As a completely unintentional side-effect of the knife put to our throats earlier last week, where my involvement is in the security and mitigation area, I’ve more closely analysed some of the Kolab Now traffic patterns over the past months.
A service like ours shows a predictable pattern. We receive a mail once, and it gets downloaded and read multiple times. Or our customers make an appointment in the web client, which then synchronizes to a desktop at work, one at home, a mobile, and a couple of invitations get sent out. Assets get refreshed, and downloaded. I think you catch my drift. I think you, too, would be surprised if we said we receive more data than we send. In other words, we have more TX than we have RX.
More detail on the particulars about various traffic patterns over time however helps us determine whether a particular traffic pattern is out of bounds or within the margin of variance — at that particular time.
Having zoomed in on things passing through our networks once more, I discovered the interesting case where a limited number of users is responsible for a majority of the traffic generated.
As soon as I mitigated the traffic pattern (out of bounds) by forcing it back to within bounds, we’ve had feedback of greater “snappiness”.
This article is about that mitigation strategy, and where we’re going with it.
Firstly, we need to understand that no single connection to any service should be allowed to just consume whatever it can. Any increase in bandwidth for one connection will, implicitly, create drag on all other connections. This is a scheduling thing called FIFO, and it happens on the packet level.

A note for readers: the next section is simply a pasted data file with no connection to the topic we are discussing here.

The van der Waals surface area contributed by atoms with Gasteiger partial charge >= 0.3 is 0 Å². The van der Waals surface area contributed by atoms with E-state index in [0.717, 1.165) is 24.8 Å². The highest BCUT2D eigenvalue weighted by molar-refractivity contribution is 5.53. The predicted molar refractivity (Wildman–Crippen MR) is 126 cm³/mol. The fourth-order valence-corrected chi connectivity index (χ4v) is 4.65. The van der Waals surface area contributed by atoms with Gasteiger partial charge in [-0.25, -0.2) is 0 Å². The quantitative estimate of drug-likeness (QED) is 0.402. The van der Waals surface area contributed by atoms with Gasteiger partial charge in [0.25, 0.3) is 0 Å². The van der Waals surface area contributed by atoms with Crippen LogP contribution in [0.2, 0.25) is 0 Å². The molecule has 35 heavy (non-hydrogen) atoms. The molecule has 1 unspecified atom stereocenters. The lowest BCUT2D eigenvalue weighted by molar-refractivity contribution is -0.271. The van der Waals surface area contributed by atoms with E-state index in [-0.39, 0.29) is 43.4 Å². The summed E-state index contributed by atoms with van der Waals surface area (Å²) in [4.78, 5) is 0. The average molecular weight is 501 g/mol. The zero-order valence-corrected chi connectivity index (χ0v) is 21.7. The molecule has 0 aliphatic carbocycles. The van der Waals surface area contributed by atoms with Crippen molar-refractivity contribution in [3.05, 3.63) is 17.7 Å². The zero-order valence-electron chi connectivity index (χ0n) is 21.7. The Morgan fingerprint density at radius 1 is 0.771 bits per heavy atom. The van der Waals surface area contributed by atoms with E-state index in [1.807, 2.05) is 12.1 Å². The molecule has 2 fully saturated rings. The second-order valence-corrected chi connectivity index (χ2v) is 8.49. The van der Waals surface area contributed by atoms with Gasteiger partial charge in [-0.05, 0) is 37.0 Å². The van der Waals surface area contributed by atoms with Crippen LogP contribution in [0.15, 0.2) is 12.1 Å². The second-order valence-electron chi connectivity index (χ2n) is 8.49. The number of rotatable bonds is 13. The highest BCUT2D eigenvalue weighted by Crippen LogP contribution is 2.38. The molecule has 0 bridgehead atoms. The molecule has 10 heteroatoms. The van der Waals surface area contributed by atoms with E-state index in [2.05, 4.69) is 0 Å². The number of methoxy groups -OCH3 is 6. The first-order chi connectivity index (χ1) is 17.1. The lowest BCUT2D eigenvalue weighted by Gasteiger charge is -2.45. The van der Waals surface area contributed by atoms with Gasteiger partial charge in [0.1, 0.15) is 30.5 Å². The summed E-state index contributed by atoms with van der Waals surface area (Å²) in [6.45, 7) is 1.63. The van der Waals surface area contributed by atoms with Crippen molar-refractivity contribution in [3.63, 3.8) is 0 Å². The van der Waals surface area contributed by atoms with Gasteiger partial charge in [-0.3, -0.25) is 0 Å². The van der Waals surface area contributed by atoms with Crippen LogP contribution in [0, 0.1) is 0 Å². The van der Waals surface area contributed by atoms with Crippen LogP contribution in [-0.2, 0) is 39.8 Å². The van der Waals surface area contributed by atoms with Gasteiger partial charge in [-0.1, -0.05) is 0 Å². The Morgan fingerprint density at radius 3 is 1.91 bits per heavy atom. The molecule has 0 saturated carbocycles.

Secondly, we need to understand there’s no comprehending the depths to which this rabbit hole reaches. You can not encapsulate the option value in to some administrator Web UI though. You are you going to need to use some command-line. On that command-line, things will appear weird and awkward at first. It’s like as if these commands were made for some higher up class of people that know what they are doing, rather than just anyone.
Simply firewalling won’t cut it. iptables can drop traffic, but it can’t limit bandwidth by classification. Only protocols like TCP would be able to recover, at some retransmission request overhead and overall more significant delay (for the roundtrips involved).
Simple traffic shaping won’t cut it. You can limit bandwidth based on certain parameters, and classify and prioritize, but you can’t recognize the individual traffic pattern (with sufficient accuracy and autonomy) to act on the semantics of the individual connection.
What you want is to limit factual bandwidth, rather than duct-taping together some form of effective bandwidth, based on the semantics of the connection that triggered your attention. And then not pay any attention to it. It is a tango between two pieces of the network stack, and it takes two to tango.
Here’s a two-step summary of what you do;
- You use iptables to recognize the traffic you choose to maybe schedule, and mark it.
- You use iproute2 to limit what you have recognized to apply whatever policy you choose to the marked traffic.
This allows you a virtually unlimited set of policies to apply to who-knows what traffic pattern;
Go over 10MB/s for 5 consecutive seconds? Limit bandwidth to 1MB/s. Optionally, insert a clause of “until you learn how to behave” — in reality, the opposite is the cherry on the cake, technically speaking.
Using this level of the stack already available, we hear things like “Yeah, stick it to them!” followed by a “Hey, I thought you might be under attack but its actually just faster now!”.